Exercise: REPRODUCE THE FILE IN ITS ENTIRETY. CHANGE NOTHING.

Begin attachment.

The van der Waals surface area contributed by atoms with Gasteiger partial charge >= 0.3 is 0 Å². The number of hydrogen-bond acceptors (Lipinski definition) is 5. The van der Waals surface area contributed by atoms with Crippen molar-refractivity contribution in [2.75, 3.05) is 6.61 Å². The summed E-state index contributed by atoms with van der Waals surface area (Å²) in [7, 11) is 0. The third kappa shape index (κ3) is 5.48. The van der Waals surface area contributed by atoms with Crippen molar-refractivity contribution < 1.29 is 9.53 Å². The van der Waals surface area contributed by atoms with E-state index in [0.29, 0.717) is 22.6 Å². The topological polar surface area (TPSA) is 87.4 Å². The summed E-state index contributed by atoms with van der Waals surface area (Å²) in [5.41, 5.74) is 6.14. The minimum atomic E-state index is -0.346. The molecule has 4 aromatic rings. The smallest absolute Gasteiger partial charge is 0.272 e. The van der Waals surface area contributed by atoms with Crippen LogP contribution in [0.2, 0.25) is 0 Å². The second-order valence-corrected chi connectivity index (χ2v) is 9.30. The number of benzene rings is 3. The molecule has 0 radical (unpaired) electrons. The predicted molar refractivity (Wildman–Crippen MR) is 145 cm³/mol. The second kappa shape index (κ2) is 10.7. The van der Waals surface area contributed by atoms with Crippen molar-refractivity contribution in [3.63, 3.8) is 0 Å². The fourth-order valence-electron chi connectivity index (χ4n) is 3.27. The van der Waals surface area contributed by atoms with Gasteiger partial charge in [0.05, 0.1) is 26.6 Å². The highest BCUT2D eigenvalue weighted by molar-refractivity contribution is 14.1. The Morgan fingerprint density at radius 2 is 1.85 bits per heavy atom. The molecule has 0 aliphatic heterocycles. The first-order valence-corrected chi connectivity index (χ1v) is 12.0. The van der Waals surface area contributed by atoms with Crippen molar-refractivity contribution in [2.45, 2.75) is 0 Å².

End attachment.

The van der Waals surface area contributed by atoms with Gasteiger partial charge >= 0.3 is 0 Å². The number of hydrogen-bond acceptors (Lipinski definition) is 5. The van der Waals surface area contributed by atoms with Crippen molar-refractivity contribution in [2.75, 3.05) is 6.61 Å². The summed E-state index contributed by atoms with van der Waals surface area (Å²) in [7, 11) is 0. The third kappa shape index (κ3) is 5.48. The van der Waals surface area contributed by atoms with Crippen molar-refractivity contribution < 1.29 is 9.53 Å². The van der Waals surface area contributed by atoms with E-state index in [0.29, 0.717) is 22.6 Å². The topological polar surface area (TPSA) is 87.4 Å². The summed E-state index contributed by atoms with van der Waals surface area (Å²) in [5.41, 5.74) is 6.14. The minimum atomic E-state index is -0.346. The molecule has 4 aromatic rings. The smallest absolute Gasteiger partial charge is 0.272 e. The van der Waals surface area contributed by atoms with Crippen LogP contribution in [0.2, 0.25) is 0 Å². The second-order valence-corrected chi connectivity index (χ2v) is 9.30. The number of benzene rings is 3. The molecule has 0 radical (unpaired) electrons. The predicted molar refractivity (Wildman–Crippen MR) is 145 cm³/mol. The second kappa shape index (κ2) is 10.7. The van der Waals surface area contributed by atoms with Crippen molar-refractivity contribution in [3.63, 3.8) is 0 Å². The fourth-order valence-electron chi connectivity index (χ4n) is 3.27. The van der Waals surface area contributed by atoms with Gasteiger partial charge in [0.05, 0.1) is 26.6 Å². The highest BCUT2D eigenvalue weighted by molar-refractivity contribution is 14.1. The Morgan fingerprint density at radius 2 is 1.85 bits per heavy atom. The molecule has 0 aliphatic heterocycles. The first-order valence-corrected chi connectivity index (χ1v) is 12.0. The van der Waals surface area contributed by atoms with Crippen molar-refractivity contribution in [2.45, 2.75) is 0 Å².